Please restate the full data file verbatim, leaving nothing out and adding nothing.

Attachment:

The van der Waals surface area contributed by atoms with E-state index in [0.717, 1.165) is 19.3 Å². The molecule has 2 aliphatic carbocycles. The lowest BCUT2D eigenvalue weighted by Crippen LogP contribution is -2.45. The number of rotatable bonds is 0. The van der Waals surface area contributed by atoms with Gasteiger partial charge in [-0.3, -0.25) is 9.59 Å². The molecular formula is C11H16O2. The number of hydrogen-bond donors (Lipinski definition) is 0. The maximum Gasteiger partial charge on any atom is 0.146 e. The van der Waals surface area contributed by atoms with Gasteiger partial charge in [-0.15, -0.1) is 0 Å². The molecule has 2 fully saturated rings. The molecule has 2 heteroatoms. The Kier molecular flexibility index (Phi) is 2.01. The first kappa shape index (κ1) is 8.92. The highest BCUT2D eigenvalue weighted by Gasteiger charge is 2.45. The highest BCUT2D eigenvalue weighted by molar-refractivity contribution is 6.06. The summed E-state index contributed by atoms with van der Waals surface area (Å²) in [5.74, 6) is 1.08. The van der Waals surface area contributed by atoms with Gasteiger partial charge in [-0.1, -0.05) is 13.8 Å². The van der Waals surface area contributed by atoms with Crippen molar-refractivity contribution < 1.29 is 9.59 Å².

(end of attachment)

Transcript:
The van der Waals surface area contributed by atoms with E-state index in [0.717, 1.165) is 19.3 Å². The molecule has 2 aliphatic carbocycles. The lowest BCUT2D eigenvalue weighted by Crippen LogP contribution is -2.45. The number of rotatable bonds is 0. The van der Waals surface area contributed by atoms with Gasteiger partial charge in [-0.3, -0.25) is 9.59 Å². The molecular formula is C11H16O2. The number of hydrogen-bond donors (Lipinski definition) is 0. The maximum Gasteiger partial charge on any atom is 0.146 e. The van der Waals surface area contributed by atoms with Gasteiger partial charge in [-0.15, -0.1) is 0 Å². The molecule has 2 fully saturated rings. The molecule has 2 heteroatoms. The Kier molecular flexibility index (Phi) is 2.01. The first kappa shape index (κ1) is 8.92. The highest BCUT2D eigenvalue weighted by Gasteiger charge is 2.45. The highest BCUT2D eigenvalue weighted by molar-refractivity contribution is 6.06. The summed E-state index contributed by atoms with van der Waals surface area (Å²) in [5.74, 6) is 1.08. The van der Waals surface area contributed by atoms with Gasteiger partial charge in [-0.1, -0.05) is 13.8 Å². The van der Waals surface area contributed by atoms with Crippen molar-refractivity contribution < 1.29 is 9.59 Å².